United States District Court, E.D. Kentucky, Central Division, Lexington
MEMORANDUM OPINION AND ORDER
C. Reeves United States District Judge.
Corey Fernando Russell is confined at the Federal Medical
Center in Lexington, Kentucky. Proceeding without an
attorney, Russell has filed an original and supplemental
petition for a writ of habeas corpus pursuant to 28 U.S.C.
§ 2241. [Record No. 1, 5]
21, 2012, in Gwinnett County, Georgia, the State of Georgia
convicted Russell of credit card fraud and sentenced him to a
six-year prison term in State v. Russell, No.
11-B-1141-5 (Ga. 2011). [Record No. 1 at 8; Record No. 1-1 at
3] While Russell was serving that sentence in a Georgia
prison, a federal grand jury in Greeneville, Tennessee,
returned an indictment in June 2012 charging him with
conspiracy to commit access device (debit card) fraud in
violation of 18 U.S.C. § 1029(a)(2) and using and
trafficking in unauthorized access devices (PIN numbers) in
violation of 18 U.S.C. § 1029(a)(2), (c)(1)(B). On June
22, 2012, the federal court granted the government's
request to issue a writ of habeas corpus ad
prosequendum. Federal marshals took Russell into custody
on July 27, 2012, shortly before his initial appearance and
arraignment on August 7, 2012. Russell remained in the
physical custody of U.S. Marshals pursuant to the writ.
August 1, 2013, Russell entered into a plea agreement with
the government and, on November 26, 2013, the federal court
imposed a 72-month sentence. At the sentencing hearing and in
its judgment, the trial court ordered that its sentence run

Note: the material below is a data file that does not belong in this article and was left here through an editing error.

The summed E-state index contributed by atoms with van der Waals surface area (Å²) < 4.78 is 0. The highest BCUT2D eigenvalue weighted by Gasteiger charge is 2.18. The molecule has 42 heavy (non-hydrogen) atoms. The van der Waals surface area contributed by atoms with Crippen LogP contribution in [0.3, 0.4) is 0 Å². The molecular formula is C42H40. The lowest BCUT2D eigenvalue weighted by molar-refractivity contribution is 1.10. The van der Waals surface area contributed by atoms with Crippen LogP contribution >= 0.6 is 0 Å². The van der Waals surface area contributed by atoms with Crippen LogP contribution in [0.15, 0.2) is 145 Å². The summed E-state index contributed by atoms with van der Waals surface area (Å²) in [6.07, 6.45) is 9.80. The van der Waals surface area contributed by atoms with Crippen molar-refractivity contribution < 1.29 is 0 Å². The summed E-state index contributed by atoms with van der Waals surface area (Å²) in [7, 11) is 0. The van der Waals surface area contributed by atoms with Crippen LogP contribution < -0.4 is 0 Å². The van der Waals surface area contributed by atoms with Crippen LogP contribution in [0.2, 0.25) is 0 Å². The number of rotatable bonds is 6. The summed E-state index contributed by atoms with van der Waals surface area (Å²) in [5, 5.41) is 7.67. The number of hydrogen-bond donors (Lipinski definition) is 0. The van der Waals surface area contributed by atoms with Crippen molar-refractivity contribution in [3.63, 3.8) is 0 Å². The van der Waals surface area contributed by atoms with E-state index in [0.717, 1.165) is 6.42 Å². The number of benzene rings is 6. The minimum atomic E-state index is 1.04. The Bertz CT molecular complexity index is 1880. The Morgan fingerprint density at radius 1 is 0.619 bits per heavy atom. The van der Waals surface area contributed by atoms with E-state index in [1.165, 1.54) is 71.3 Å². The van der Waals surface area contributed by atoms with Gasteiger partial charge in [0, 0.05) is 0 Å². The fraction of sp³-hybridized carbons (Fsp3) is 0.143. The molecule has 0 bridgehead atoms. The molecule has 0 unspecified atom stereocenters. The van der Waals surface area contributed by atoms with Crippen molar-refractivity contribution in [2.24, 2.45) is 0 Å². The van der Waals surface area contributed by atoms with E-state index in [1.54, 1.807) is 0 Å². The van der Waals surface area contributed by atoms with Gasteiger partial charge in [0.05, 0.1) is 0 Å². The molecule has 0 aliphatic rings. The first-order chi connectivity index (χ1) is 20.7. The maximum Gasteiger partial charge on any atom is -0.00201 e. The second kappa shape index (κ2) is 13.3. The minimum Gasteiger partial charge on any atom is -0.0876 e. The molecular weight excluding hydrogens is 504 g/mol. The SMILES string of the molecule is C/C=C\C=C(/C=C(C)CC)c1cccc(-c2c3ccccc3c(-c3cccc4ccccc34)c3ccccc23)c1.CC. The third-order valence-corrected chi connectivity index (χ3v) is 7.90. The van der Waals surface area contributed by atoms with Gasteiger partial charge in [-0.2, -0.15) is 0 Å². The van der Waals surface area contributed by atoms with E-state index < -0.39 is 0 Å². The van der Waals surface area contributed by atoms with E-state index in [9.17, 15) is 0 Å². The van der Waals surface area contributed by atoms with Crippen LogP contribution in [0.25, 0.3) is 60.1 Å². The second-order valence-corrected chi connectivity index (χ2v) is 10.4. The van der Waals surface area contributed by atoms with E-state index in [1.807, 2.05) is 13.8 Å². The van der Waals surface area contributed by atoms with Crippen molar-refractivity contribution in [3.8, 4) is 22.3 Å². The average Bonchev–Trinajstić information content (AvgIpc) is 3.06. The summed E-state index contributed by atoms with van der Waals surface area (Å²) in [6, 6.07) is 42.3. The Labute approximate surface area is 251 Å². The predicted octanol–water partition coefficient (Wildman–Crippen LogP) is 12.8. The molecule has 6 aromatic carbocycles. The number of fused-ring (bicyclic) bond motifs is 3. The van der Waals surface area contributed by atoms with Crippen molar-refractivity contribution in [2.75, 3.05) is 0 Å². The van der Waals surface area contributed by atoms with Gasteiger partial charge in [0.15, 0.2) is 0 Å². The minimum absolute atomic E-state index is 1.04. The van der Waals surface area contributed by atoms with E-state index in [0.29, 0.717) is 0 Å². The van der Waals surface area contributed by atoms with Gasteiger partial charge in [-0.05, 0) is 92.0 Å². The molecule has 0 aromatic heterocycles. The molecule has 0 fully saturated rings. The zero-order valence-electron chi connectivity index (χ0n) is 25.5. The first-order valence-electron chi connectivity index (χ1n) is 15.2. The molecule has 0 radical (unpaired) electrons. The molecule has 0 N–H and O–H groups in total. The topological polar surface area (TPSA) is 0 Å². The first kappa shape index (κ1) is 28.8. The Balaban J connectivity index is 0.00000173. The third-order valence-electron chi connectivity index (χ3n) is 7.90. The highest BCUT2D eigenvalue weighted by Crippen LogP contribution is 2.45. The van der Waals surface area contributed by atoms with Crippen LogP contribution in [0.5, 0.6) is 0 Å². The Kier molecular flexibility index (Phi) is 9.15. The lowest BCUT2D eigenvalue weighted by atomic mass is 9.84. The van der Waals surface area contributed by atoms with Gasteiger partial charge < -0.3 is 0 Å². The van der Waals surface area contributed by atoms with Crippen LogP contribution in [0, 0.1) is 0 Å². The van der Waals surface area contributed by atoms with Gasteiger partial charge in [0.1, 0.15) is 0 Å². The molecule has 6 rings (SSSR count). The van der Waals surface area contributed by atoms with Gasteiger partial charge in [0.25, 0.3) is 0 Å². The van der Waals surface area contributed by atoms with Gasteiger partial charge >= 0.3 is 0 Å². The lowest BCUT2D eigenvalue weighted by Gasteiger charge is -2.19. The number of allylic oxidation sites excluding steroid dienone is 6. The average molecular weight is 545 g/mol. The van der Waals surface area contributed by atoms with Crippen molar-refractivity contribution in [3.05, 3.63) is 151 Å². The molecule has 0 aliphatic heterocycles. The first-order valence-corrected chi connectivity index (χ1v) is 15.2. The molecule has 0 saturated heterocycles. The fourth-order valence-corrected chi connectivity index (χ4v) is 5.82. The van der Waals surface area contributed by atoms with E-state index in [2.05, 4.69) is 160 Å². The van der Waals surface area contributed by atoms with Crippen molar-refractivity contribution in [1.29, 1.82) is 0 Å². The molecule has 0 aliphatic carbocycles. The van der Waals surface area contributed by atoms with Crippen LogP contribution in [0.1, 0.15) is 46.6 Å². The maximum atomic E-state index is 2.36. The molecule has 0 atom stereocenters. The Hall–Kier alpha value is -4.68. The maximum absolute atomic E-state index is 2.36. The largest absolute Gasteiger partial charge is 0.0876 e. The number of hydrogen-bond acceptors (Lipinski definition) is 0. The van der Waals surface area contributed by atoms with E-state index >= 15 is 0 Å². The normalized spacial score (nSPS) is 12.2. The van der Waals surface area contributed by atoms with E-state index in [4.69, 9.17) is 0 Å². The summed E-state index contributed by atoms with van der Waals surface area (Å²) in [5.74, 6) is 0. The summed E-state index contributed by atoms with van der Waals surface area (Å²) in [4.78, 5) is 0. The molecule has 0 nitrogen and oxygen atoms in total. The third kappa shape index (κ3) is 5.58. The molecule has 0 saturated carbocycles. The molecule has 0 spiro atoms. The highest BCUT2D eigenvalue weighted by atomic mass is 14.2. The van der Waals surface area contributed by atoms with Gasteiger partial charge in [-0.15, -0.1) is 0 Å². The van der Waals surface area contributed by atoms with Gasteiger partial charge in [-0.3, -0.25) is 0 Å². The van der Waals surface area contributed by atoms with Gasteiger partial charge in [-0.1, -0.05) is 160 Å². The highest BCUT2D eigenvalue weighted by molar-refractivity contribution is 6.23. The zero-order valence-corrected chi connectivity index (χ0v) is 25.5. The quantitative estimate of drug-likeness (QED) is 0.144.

consecutive to the sentences already imposed in Russell's
prior federal case, United States v. Johnson, No.
1:04-CR-461-1 (N.D.Ga. 2004), and to his six-year Georgia
sentence. After the sentencing hearing, the federal court
directed that Russell be returned to Georgia custody. He was
then delivered to Georgia's Coastal State Prison on
December 12, 2013, and a federal detainer was placed with
state corrections officials at that time.
the federal detainer, Georgia officials erroneously released
Russell from custody to parole on February 26, 2014. At the
government's request, on March 25, 2014, the federal
court ordered the U.S. Marshal to take Russell into custody
and deliver him to the Bureau of Prisons to begin service of
his federal sentence. Four months later, in July 2014 Russell
filed a request with the trial court, asking that the time he
spent in federal custody pursuant to the writ of habeas
corpus ad prosequendum be credited towards his
federal sentence. Russell alleged that, as a result of his
2012 removal to federal custody pursuant to the writ, he was
unable to complete a program offered by the Georgia
Department of Corrections that could have entitled him to an
earlier parole from his state sentence. The trial court
summarily denied that request, noting that such credit was
not warranted under 18 U.S.C. § 3585(b) because the time
period had been credited against Russell's Georgia
sentence, and because that statute did not permit additional
jail credit to be awarded because Russell's opportunity
for state parole was frustrated by the issuance of the
federal writ. United States v. Russell, No. 2:
12-CR-48-3 (E.D. Tenn. 2012) [Record Nos. 5, 11, 15, 19,
response to inmate grievances Russell filed in 2015 regarding
his renewed requests for prior custody credits, the BOP noted
that he was in Georgia state custody during this time period
and that all of this time was credited against his six-year
Georgia sentence. The BOP further noted that Russell was not
eligible for a nunc pro tunc designation of the
Georgia state prison as the location for service of his
federal sentence pursuant to Barden v. Keohane, 921